• B65D47/2068Closures with discharging devices other than pumps comprising hand-operated members for controlling discharge comprising a valve or like element which is opened or closed by deformation of the container or closure lift valve type in which the deformation raises or lowers the valve stem in which the stem is lowered by the pressure of the contents and thereby opening the valve
    • BPERFORMING OPERATIONS; TRANSPORTING
    • B65CONVEYING; PACKING; STORING; HANDLING THIN OR FILAMENTARY MATERIAL
    • B65DCONTAINERS FOR STORAGE OR TRANSPORT OF ARTICLES OR MATERIALS, e.g. BAGS, BARRELS, BOTTLES, BOXES, CANS, CARTONS, CRATES, DRUMS, JARS, TANKS, HOPPERS, FORWARDING CONTAINERS; ACCESSORIES, CLOSURES, OR FITTINGS THEREFOR; PACKAGING ELEMENTS; PACKAGES
    • B65D47/00Closures with filling and discharging, or with discharging, devices
    • B65D47/04Closures with discharging devices other than pumps
    • B65D47/20Closures with discharging devices other than pumps comprising hand-operated members for controlling discharge
    • B65D47/2018Closures with discharging devices other than pumps comprising hand-operated members for controlling discharge comprising a valve or like element which is opened or closed by deformation of the container or closure
    • B65D47/2056Closures with discharging devices other than pumps comprising hand-operated members for controlling discharge comprising a valve or like element which is opened or closed by deformation of the container or closure lift valve type
    • B65D47/2081Closures with discharging devices other than pumps comprising hand-operated members for controlling discharge comprising a valve or like element which is opened or closed by deformation of the container or closure lift valve type in which the deformation raises or lowers the valve port
    • BPERFORMING OPERATIONS; TRANSPORTING
    • B65CONVEYING; PACKING; STORING; HANDLING THIN OR FILAMENTARY MATERIAL
    • B65DCONTAINERS FOR STORAGE OR TRANSPORT OF ARTICLES OR MATERIALS, e.g. BAGS, BARRELS, BOTTLES, BOXES, CANS, CARTONS, CRATES, DRUMS, JARS, TANKS, HOPPERS, FORWARDING CONTAINERS; ACCESSORIES, CLOSURES, OR FITTINGS THEREFOR; PACKAGING ELEMENTS; PACKAGES
    • B65D51/00Closures not otherwise provided for
    • B65D51/16Closures not otherwise provided for with means for venting air or gas
    • B65D51/1633Closures not otherwise provided for with means for venting air or gas whereby venting occurs by automatic opening of the closure, container or other element
    • B65D51/1644Closures not otherwise provided for with means for venting air or gas whereby venting occurs by automatic opening of the closure, container or other element the element being a valve

Abstract

A vented automatic dispending cap for use with a flexible container may generally include a body and a retainer cap attached to the body. A pressure chamber is formed between the body and retainer cap. A set of resilient spring members spaced around the body holds the retainer cap against the body, which seats a valve within a dispensing hole extending through the cap. When the container is squeezed, product in the container may be forced into the pressure chamber expanding the pressure chamber and unseating the valve, thereby allowing product to exit the dispensing opening. A lip seal around the upper circumferential edge of the body prevents fluid from leaking out of the sides of the chamber but allows air to enter the chamber for venting the flexible container.

Description

CROSS REFERENCE TO RELATED APPLICATIONS

This application is a Continuation-in-Part of U.S. patent application Ser. No. 12/800,965, filed May 25, 2010, which is a Continuation of U.S. patent application Ser. No. 11/220,760, filed Sep. 6, 2005 and issued May 25, 2010 as U.S. Pat. No. 7,721,918, which is a Continuation of U.S. patent application Ser. No. 10/856,337, filed May 28, 2004 and issued Sep. 6, 2005 as U.S. Pat. No. 6,938,800, which claims priority to U.S. Provisional Application Nos. 60/474,079 and 60/473,991, filed on May 28, 2003. Each of these applications is hereby incorporated by reference herein in its entirety.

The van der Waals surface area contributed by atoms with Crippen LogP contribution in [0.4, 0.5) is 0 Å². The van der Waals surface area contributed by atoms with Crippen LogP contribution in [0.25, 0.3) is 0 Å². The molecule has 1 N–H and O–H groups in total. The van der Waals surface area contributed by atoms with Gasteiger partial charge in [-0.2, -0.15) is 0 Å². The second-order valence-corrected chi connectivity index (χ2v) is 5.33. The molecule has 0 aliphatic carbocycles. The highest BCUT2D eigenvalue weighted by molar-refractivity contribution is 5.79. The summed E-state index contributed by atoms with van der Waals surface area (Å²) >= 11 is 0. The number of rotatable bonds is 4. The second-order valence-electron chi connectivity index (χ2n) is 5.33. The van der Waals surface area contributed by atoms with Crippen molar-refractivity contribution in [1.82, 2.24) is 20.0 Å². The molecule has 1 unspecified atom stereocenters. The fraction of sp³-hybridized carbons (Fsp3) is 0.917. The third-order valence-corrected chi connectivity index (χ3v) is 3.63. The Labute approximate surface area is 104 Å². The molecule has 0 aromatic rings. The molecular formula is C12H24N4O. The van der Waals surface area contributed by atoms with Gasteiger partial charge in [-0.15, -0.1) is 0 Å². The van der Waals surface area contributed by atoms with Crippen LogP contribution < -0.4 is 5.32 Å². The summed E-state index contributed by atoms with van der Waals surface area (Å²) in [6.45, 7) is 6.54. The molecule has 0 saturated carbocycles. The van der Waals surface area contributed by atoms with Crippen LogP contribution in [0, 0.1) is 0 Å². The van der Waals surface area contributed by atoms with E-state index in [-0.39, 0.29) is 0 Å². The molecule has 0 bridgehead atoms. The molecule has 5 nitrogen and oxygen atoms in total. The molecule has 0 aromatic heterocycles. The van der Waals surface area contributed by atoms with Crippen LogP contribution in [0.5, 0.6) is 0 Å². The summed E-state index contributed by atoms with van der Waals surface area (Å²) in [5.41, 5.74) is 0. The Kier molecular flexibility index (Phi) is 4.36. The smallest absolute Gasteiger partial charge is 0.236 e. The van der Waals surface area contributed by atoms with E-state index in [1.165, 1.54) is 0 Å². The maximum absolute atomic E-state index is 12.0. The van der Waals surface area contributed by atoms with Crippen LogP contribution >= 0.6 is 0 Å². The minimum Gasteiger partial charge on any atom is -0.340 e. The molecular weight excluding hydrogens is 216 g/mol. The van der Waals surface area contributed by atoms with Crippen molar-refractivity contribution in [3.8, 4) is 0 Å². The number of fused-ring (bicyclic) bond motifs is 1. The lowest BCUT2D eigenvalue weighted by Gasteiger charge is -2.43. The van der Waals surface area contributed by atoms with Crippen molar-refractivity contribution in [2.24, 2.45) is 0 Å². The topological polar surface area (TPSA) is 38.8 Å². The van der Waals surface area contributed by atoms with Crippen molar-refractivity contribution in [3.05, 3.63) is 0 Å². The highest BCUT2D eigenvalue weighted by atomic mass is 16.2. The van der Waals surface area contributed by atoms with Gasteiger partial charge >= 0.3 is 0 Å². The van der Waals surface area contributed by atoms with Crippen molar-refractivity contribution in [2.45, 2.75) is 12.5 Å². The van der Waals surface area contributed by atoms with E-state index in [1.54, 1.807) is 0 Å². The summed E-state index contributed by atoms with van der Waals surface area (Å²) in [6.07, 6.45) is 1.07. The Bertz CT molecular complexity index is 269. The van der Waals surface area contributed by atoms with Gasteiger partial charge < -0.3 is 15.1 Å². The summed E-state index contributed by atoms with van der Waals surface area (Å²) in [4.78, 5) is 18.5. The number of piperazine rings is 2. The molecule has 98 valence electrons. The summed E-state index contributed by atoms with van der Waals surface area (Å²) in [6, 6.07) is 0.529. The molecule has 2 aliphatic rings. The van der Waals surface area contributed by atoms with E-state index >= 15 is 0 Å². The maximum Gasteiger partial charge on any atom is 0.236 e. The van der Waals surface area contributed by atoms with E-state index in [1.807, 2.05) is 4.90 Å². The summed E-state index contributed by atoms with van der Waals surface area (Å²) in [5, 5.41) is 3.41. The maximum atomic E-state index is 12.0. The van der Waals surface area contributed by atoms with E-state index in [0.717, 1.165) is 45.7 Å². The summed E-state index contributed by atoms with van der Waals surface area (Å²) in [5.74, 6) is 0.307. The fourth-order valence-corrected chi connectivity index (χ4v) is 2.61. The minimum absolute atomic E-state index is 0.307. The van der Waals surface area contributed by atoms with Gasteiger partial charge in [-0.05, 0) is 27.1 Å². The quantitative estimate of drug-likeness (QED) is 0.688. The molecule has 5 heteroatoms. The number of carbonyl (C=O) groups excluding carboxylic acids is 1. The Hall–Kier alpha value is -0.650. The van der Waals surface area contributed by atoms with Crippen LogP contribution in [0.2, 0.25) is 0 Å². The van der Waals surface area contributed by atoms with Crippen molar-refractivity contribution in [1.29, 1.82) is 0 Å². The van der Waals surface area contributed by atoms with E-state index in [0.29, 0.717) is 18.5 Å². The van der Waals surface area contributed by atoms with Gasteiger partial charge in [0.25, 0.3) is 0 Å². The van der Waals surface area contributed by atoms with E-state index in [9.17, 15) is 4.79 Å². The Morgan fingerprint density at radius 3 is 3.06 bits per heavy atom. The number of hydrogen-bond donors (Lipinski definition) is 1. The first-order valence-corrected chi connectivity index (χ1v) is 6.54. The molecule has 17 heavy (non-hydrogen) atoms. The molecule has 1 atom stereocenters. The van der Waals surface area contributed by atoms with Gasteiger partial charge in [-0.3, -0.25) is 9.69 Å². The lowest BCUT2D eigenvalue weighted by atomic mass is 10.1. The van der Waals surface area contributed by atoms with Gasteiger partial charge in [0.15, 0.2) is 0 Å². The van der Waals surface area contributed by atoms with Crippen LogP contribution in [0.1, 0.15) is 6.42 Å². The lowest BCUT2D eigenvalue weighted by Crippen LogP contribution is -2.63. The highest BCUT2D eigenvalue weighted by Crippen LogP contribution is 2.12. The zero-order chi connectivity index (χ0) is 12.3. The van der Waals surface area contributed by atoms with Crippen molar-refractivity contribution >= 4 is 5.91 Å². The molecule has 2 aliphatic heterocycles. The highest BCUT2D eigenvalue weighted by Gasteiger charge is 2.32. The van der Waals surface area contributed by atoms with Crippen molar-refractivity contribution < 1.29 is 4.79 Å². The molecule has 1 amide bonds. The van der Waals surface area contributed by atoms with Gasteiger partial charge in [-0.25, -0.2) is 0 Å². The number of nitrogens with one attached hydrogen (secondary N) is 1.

FIELD OF THE INVENTION

The invention is generally related to squeeze bottles, and more particularly to automatic dispensing caps.

BACKGROUND OF THE INVENTION

The squeezable tube and the squeezable bottle are common containers for products such as creams, lotions, and soaps. The most common devices for opening and closing these squeezable containers are removable caps that are threaded to the container or flip cap dispensing closures. In either case, a two handed effort is required to open the cap before the products can be dispensed and also to close the cap to seal the container. Quite often the cap is not replaced or flipped down, thereby leaving the container unsealed.

To overcome the necessity of a two handed effort to both open and close the containers, a self opening and closing device or automatic dispensing cap is described below.

SUMMARY OF THE INVENTION

In one embodiment, an automatic dispensing cap for use with a container includes a body and a retainer cap. The body, which may be connected to the container, includes a protrusion. The retainer cap is connected to the body and includes a chamber and a dispensing aperture. The retainer cap can move relative to the body between a closed position wherein the protrusion is seated in the dispensing aperture to prevent fluid flow through the dispensing aperture, and an open position wherein the protrusion is unseated from the dispensing aperture to allow fluid flow through the dispensing aperture.

The retainer cap may be resiliently biased toward the closed position. The body may further include a sealing lip that is resiliently biased against the retainer cap. The sealing lip acts as a one-way valve to prevent fluid from exiting the chamber and to allow air to enter the chamber. The sealing lip may be a plastic membrane less than approximately 0.5 mm in thickness. The dispensing cap may also include a spring member that resiliently biases the retainer cap toward the closed position. The body may have a plurality of spring members and may be positioned in the interior of the retainer cap with the spring members contacting an inner surface of the retainer cap. The retainer cap may also be rotatable between a locked position where the retainer cap is constrained from moving into the open position, and unlocked position where the retainer cap is not constrained from moving into the open position.